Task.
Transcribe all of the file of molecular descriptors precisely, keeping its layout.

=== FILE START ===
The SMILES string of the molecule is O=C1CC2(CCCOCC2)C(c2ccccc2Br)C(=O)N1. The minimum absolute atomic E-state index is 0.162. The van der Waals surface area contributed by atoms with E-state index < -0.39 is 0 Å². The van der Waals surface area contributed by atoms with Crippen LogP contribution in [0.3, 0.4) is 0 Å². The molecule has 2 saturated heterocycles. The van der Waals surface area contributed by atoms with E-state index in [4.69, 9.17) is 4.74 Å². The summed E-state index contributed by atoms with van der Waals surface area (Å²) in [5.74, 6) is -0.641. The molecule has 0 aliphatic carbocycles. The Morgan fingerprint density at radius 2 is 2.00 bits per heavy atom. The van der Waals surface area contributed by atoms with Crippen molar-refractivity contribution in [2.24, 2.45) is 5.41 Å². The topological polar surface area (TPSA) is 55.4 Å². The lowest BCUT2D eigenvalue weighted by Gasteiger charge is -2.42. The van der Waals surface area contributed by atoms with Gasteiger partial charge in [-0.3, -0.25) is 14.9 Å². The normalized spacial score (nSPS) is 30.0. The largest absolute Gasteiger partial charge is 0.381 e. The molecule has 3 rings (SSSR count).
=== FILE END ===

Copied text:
The SMILES string of the molecule is O=C1CC2(CCCOCC2)C(c2ccccc2Br)C(=O)N1. The minimum absolute atomic E-state index is 0.162. The van der Waals surface area contributed by atoms with E-state index < -0.39 is 0 Å². The van der Waals surface area contributed by atoms with Crippen LogP contribution in [0.3, 0.4) is 0 Å². The molecule has 2 saturated heterocycles. The van der Waals surface area contributed by atoms with E-state index in [4.69, 9.17) is 4.74 Å². The summed E-state index contributed by atoms with van der Waals surface area (Å²) in [5.74, 6) is -0.641. The molecule has 0 aliphatic carbocycles. The Morgan fingerprint density at radius 2 is 2.00 bits per heavy atom. The van der Waals surface area contributed by atoms with Crippen molar-refractivity contribution in [2.24, 2.45) is 5.41 Å². The topological polar surface area (TPSA) is 55.4 Å². The lowest BCUT2D eigenvalue weighted by Gasteiger charge is -2.42. The van der Waals surface area contributed by atoms with Gasteiger partial charge in [-0.3, -0.25) is 14.9 Å². The normalized spacial score (nSPS) is 30.0. The largest absolute Gasteiger partial charge is 0.381 e. The molecule has 3 rings (SSSR count).